Among the most important population health indicators is the infant mortality rate (IMR) as a reflection of Virginia's overall health status ad access to quality medical care. Virginia has historically had higher IMRs than the national average (VDH Health Statistics 2012) and substantial racial/ethnic disparities remain between Black and White infants (14.4 and 6.1 deaths per 1,000 births for Blacks and Whites, respectively 2002-2006;VDH Health Statistics 2012) and across socioeconomic and rural/urban gradients. The use of community-based participatory research (CBPR) in public health is increasingly recognized as an integral part of effecting change at the community level. We propose to use innovative methods and published best practices to form a community coalition comprised of an academic institution, Shenandoah University (SU), a local health department (Lord Fairfax Health District (LFHD) of the Virginia Department of Health (VDH)), organizations with a mission in improving the health and interests of the relevant communities, trusted community members, and peer leaders of traditionally underrepresented communities to develop a collaborative, equitable partnership whose mission is to begin a dialogue on effective methods of community outreach and community perceptions of infant mortality. We have strategically chosen to focus our efforts on three regions within LFHD: Winchester city (WC), Frederick county (FC), and Page county (PC), representing residents residing in a diverse socioeconomic urban setting (WC), a medically underserved rural setting (PC), and a partially rural, medically underserved, region nearest the University (FC). The activities of the coalition will help community organizations determine best practices in addressing infant mortality in varying community contexts;request assistance;share resources;and in doing so, develop a collective culture to address infant mortality. One outcome of the coalition will be workshops to provide health education to communities in LFHD. This collaborative coalition will also have an Advisory Board whose overarching goal will be maintaining the ongoing interactive community coalition that transcends the tasks of this academic-community partnership project. This newly formed coalition and advisory board will culminate in a memorandum of understanding between SU (grantee institution), VDH LFHD, community organizations and trusted community members for the purpose of carrying out a CBPR project to address health disparities in infant mortality in the local region. There is currently a great need to use community-based methods to address a long-standing public health problem, infant mortality, where substantial health disparities persist and for which there are no current collaborative community partnerships in this region.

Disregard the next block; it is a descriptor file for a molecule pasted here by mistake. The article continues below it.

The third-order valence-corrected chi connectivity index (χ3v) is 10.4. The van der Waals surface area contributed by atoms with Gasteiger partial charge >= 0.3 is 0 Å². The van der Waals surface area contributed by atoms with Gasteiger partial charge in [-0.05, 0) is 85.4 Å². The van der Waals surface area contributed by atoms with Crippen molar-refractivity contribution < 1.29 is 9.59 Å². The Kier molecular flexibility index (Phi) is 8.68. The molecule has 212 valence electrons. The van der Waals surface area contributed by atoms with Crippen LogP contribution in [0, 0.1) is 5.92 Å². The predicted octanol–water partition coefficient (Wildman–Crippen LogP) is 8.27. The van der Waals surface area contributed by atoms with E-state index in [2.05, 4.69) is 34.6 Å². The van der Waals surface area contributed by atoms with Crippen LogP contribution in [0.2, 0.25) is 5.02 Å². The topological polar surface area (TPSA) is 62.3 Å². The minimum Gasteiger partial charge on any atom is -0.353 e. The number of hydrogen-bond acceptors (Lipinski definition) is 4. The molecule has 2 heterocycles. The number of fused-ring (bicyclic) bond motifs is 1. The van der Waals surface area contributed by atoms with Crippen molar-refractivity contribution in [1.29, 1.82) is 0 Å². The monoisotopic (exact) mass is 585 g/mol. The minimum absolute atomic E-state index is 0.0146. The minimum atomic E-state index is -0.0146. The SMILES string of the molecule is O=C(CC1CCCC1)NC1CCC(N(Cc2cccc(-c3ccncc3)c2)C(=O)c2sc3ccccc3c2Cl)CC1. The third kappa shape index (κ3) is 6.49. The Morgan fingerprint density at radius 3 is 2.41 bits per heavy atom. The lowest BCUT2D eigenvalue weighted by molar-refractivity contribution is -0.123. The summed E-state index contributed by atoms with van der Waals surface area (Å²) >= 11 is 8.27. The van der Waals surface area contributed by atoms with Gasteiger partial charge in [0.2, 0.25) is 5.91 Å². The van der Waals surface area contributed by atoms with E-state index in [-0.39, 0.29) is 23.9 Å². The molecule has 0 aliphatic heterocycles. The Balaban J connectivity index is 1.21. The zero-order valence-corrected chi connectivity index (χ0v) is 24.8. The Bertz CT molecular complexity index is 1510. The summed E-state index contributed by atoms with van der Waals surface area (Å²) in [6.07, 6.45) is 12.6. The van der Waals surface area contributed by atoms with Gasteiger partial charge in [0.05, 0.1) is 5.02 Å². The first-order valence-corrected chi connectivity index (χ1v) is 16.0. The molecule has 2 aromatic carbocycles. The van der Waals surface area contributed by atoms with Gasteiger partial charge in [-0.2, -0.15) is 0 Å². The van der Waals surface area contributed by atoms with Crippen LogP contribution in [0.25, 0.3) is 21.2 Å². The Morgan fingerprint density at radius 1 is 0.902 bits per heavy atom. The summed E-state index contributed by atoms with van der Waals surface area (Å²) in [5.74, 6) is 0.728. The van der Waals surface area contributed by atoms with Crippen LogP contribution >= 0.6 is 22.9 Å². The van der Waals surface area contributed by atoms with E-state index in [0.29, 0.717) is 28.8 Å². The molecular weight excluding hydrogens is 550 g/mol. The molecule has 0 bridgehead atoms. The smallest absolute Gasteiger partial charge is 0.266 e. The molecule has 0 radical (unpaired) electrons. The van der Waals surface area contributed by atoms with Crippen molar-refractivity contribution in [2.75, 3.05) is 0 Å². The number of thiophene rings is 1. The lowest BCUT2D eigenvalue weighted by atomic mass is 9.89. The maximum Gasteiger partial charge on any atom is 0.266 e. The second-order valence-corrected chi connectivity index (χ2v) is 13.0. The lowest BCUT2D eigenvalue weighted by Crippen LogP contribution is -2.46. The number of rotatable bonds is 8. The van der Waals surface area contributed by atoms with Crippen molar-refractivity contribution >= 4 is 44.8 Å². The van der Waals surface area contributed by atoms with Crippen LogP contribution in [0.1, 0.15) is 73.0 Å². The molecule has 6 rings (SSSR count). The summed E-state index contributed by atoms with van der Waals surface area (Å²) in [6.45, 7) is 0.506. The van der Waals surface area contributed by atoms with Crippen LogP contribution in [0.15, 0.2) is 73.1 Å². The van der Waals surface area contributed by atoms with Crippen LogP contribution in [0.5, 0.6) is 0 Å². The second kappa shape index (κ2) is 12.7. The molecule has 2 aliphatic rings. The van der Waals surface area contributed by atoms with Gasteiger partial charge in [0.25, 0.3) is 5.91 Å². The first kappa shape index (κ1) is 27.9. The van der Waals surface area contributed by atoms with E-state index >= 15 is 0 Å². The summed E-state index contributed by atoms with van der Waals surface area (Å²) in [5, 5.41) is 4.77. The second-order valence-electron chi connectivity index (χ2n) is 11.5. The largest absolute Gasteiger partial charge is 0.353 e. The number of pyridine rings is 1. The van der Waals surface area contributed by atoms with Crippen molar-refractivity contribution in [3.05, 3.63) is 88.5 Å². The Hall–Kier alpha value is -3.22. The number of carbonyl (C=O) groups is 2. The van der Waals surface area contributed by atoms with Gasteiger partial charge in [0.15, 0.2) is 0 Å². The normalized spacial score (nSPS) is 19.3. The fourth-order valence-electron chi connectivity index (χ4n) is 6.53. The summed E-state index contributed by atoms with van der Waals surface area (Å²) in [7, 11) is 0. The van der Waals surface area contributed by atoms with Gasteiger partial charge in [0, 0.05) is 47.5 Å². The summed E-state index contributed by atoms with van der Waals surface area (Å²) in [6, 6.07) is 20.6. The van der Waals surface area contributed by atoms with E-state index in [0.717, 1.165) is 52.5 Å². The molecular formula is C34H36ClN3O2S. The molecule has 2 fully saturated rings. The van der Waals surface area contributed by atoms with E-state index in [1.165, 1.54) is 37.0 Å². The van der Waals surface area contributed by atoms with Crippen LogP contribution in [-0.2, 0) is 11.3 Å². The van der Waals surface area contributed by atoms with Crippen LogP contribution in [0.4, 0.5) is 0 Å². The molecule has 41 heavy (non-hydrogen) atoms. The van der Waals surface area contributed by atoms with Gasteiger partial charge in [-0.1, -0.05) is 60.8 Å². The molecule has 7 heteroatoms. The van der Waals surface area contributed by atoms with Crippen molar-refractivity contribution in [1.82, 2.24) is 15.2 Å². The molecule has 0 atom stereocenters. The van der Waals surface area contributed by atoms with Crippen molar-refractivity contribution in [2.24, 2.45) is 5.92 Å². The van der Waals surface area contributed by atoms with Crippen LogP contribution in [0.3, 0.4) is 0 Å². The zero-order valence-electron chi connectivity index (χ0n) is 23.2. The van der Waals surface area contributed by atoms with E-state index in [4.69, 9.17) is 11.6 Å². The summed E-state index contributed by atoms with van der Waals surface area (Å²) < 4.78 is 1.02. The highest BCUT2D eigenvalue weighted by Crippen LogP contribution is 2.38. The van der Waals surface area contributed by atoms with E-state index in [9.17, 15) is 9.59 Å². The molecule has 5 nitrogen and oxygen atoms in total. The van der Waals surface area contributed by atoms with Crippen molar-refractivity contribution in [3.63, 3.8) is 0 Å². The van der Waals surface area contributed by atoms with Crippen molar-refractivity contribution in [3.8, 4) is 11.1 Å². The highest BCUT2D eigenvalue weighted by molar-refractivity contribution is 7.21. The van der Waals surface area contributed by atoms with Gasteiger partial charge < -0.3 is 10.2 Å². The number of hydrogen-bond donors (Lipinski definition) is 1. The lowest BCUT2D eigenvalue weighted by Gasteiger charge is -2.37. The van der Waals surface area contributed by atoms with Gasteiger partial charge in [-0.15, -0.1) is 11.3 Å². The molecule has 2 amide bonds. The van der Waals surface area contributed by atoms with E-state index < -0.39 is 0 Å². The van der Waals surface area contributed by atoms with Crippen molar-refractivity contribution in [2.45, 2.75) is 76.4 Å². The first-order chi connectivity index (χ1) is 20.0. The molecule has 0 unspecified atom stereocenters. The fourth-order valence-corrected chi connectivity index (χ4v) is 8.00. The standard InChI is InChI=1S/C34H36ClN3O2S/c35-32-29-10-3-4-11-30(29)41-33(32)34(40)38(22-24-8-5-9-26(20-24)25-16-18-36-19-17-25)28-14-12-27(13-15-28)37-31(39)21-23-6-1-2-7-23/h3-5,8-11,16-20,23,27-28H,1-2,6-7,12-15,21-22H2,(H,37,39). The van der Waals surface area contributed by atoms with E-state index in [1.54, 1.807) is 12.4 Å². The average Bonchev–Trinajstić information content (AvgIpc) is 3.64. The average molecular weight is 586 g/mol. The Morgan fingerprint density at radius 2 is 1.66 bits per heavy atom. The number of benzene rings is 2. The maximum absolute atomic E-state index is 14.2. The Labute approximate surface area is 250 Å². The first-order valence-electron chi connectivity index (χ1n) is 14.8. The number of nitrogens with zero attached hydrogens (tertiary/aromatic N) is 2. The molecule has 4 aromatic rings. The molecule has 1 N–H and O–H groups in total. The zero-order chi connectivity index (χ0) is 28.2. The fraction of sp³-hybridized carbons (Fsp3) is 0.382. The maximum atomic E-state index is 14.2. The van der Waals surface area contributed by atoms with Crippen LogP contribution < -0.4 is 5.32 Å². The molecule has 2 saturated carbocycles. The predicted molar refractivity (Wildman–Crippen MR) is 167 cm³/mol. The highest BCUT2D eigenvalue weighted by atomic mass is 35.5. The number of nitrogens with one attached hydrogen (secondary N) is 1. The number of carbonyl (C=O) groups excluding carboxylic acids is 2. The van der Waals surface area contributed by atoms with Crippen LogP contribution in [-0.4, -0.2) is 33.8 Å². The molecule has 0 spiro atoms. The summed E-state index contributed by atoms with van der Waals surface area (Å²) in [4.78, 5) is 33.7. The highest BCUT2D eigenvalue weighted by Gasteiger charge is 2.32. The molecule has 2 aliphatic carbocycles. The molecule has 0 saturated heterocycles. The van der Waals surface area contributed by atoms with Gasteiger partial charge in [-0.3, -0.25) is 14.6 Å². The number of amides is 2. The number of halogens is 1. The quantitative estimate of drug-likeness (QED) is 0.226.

This project is a clear example of public health practice at work. The overarching goal is to develop a community-based coalition for developing a collaborative capacity for addressing two national public health priorities, reducing infant mortality and eliminating health disparities, as evidenced by their inclusion in the U.S. Department of Health and Human Services Healthy People 2010 and 2020 objectives. Furthermore, the equitable involvement of academics, community-based organizations and community members in developing interventions for public health is critical to fostering healthy communities.